Monte Models continued to release new kit designs each year until 1976. In later years the company also began importing and selling Micromodels and other European architectural model kits. Robert Monte finally retired from the business in 1980. The family sold the remaining stock of model kits to Lou Dausse's Paper Models International distribution company in Oregon. Robert passed away in 2002.

May 1963   Ye Olde Market House, Fayetteville, N.C. LOC ©# A628601
January 1964   The Boys' School in Old Salem, Winston-Salem, North Carolina LOC ©# K70192
February 1964 Capitol Building at Colonial Williamsburg, Virginia LOC ©# IP6664
March 1964   The Bowne House LOC ©# IP6674
April 1964 North Carolina State Capitol, Raleigh, N.C. LOC ©# IP6741
September 1965 First Presbyterian Church, New Bern, North Carolina. Art & design by Robert Truitt & April Holton. LOC ©# GP50330
September 1965 Gunston Hall, Lorton, Virginia. Art & design by Robert Truitt & April Holton. LOC ©# GP50326
December 1965 Independence Hall, Philadelphia, Pennsylvania. Design by Bill Burchette, layout by Robert Truitt, art by April Holton. Reprinted Jul 1970, Oct 1973. LOC ©# GP50327
December 1965 Tryon Palace, New Bern, North Carolina. Design by Bill Burchette, layout by Robert Truitt, art by April Holton LOC ©# GP50328
December 1965 The White House. Design by Bill Burchette, layout by Robert Truitt, art by April Holton. Reprinted Dec 1968 LOC ©# A48189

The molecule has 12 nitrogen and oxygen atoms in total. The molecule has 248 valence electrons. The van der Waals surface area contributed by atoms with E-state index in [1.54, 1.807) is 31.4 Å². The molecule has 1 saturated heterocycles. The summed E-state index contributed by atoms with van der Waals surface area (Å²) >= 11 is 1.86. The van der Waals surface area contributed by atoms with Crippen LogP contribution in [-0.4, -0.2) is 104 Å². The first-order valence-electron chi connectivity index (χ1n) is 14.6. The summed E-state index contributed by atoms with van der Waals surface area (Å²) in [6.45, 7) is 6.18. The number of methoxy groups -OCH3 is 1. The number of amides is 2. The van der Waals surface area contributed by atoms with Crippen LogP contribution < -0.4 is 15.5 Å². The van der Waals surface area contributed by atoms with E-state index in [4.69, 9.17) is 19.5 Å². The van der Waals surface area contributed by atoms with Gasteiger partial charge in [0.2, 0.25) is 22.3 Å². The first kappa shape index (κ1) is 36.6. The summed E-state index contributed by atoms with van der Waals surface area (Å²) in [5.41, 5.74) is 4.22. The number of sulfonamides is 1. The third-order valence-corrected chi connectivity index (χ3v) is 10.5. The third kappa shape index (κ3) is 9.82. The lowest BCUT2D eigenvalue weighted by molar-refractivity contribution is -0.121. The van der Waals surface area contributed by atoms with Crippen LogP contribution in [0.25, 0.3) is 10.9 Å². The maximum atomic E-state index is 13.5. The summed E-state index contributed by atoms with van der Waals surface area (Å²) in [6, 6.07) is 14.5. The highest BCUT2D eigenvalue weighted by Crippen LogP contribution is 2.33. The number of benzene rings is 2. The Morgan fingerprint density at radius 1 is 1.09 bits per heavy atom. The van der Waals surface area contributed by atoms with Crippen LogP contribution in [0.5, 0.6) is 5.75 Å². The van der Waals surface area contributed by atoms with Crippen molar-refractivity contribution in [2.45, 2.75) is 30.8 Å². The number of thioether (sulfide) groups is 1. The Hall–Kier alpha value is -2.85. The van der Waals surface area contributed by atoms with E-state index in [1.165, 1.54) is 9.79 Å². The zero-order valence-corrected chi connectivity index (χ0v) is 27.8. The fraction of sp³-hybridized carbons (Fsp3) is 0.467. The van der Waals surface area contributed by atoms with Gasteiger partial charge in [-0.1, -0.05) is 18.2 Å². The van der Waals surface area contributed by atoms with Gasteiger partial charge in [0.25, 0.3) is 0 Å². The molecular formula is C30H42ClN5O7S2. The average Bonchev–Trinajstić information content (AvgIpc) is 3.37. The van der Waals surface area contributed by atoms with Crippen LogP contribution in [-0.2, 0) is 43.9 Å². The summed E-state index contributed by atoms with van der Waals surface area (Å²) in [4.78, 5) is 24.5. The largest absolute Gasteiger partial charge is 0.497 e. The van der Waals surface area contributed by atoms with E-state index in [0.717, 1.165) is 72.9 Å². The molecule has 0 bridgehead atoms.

September 1967 General Daniel Bissell House LOC ©# A9600069
September 1967 Tower Grove House LOC ©# A960070
September 1967 The Bolduc House LOC ©# A964413
September 1967 The Campbell House, St. Louis LOC ©# A964414
September 1967 Thomas Sappington House LOC ©# A960071
October 1967 Winston Churchill Memorial LOC ©# A960072
February 1968   The Davenport House, Savannah LOC ©# A987119
May 1968 Mount Vernon, Virginia LOC ©# A997818
June 1968 Monticello LOC ©# A16937
September 1968 The Old Barracks LOC ©# A25809
October 1968 Mystic Seaport, Mystic, Connecticut LOC ©# A30799
Jan 1969 The Great House of Old Economy LOC ©# A48190
Feb 1969 The Old Warren County Court House, Vicksburg LOC ©# A461416
May 1969 The Gryst Mill LOC ©# A76878
May 1969 Plimouth Plantation LOC ©# A76877
August 1969 Mount Pleasant LOC ©# A93739
August 1969 Pennsbury Manor LOC ©# A93740
August 1969 The Robie House LOC ©# A93738
August 1969 Sanchez Adobe LOC ©# A93736